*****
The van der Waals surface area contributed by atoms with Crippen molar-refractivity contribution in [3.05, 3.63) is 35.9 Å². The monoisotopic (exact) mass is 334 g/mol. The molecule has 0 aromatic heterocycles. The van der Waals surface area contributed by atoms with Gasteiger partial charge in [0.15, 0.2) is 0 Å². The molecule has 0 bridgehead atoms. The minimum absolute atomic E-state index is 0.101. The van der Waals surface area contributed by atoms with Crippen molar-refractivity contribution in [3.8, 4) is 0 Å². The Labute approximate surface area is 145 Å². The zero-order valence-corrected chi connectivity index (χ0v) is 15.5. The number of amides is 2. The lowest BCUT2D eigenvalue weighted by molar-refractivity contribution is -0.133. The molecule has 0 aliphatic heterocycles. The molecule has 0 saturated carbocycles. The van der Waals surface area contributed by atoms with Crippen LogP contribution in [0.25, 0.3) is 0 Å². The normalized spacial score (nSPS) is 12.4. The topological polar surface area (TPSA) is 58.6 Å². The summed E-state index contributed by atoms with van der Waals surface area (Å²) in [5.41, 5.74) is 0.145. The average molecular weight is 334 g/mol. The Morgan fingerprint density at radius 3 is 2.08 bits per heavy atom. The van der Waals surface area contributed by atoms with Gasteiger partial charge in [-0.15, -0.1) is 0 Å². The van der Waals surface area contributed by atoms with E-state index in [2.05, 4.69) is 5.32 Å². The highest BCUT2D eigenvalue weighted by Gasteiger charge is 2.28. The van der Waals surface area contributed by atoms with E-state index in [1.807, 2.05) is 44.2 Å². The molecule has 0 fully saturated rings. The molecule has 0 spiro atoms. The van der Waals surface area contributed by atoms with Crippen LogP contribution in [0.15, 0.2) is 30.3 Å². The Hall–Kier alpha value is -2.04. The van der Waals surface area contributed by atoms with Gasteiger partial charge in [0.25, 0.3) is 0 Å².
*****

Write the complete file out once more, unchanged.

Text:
The van der Waals surface area contributed by atoms with Crippen molar-refractivity contribution in [3.05, 3.63) is 35.9 Å². The monoisotopic (exact) mass is 334 g/mol. The molecule has 0 aromatic heterocycles. The van der Waals surface area contributed by atoms with Gasteiger partial charge in [0.15, 0.2) is 0 Å². The molecule has 0 bridgehead atoms. The minimum absolute atomic E-state index is 0.101. The van der Waals surface area contributed by atoms with Crippen molar-refractivity contribution in [3.8, 4) is 0 Å². The Labute approximate surface area is 145 Å². The zero-order valence-corrected chi connectivity index (χ0v) is 15.5. The number of amides is 2. The lowest BCUT2D eigenvalue weighted by molar-refractivity contribution is -0.133. The molecule has 0 aliphatic heterocycles. The molecule has 0 saturated carbocycles. The van der Waals surface area contributed by atoms with Crippen LogP contribution in [0.25, 0.3) is 0 Å². The normalized spacial score (nSPS) is 12.4. The topological polar surface area (TPSA) is 58.6 Å². The summed E-state index contributed by atoms with van der Waals surface area (Å²) in [5.41, 5.74) is 0.145. The average molecular weight is 334 g/mol. The Morgan fingerprint density at radius 3 is 2.08 bits per heavy atom. The van der Waals surface area contributed by atoms with Gasteiger partial charge in [-0.15, -0.1) is 0 Å². The van der Waals surface area contributed by atoms with E-state index in [2.05, 4.69) is 5.32 Å². The highest BCUT2D eigenvalue weighted by Gasteiger charge is 2.28. The van der Waals surface area contributed by atoms with E-state index in [1.807, 2.05) is 44.2 Å². The molecule has 0 fully saturated rings. The molecule has 0 spiro atoms. The van der Waals surface area contributed by atoms with Crippen LogP contribution in [0.15, 0.2) is 30.3 Å². The Hall–Kier alpha value is -2.04. The van der Waals surface area contributed by atoms with Gasteiger partial charge in [0.25, 0.3) is 0 Å².